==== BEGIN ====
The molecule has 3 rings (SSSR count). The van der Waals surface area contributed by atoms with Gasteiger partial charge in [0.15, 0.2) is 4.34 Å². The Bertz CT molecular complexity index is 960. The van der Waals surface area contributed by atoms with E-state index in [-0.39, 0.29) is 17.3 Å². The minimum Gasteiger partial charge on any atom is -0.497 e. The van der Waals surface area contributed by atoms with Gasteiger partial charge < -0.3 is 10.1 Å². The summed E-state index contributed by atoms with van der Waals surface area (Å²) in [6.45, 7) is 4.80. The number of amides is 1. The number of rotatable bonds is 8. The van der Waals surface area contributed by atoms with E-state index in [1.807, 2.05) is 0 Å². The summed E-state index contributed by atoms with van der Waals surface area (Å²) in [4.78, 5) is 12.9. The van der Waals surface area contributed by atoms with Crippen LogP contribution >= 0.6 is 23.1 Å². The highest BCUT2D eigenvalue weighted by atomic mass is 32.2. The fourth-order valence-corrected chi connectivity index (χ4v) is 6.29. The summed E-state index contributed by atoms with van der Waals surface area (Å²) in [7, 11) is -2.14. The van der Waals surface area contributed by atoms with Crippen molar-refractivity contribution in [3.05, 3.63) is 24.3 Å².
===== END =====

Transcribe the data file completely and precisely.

The molecule has 3 rings (SSSR count). The van der Waals surface area contributed by atoms with Gasteiger partial charge in [0.15, 0.2) is 4.34 Å². The Bertz CT molecular complexity index is 960. The van der Waals surface area contributed by atoms with E-state index in [-0.39, 0.29) is 17.3 Å². The minimum Gasteiger partial charge on any atom is -0.497 e. The van der Waals surface area contributed by atoms with Gasteiger partial charge < -0.3 is 10.1 Å². The summed E-state index contributed by atoms with van der Waals surface area (Å²) in [6.45, 7) is 4.80. The number of amides is 1. The number of rotatable bonds is 8. The van der Waals surface area contributed by atoms with E-state index in [1.807, 2.05) is 0 Å². The summed E-state index contributed by atoms with van der Waals surface area (Å²) in [4.78, 5) is 12.9. The van der Waals surface area contributed by atoms with Crippen LogP contribution >= 0.6 is 23.1 Å². The highest BCUT2D eigenvalue weighted by atomic mass is 32.2. The fourth-order valence-corrected chi connectivity index (χ4v) is 6.29. The summed E-state index contributed by atoms with van der Waals surface area (Å²) in [7, 11) is -2.14. The van der Waals surface area contributed by atoms with Crippen molar-refractivity contribution in [3.05, 3.63) is 24.3 Å².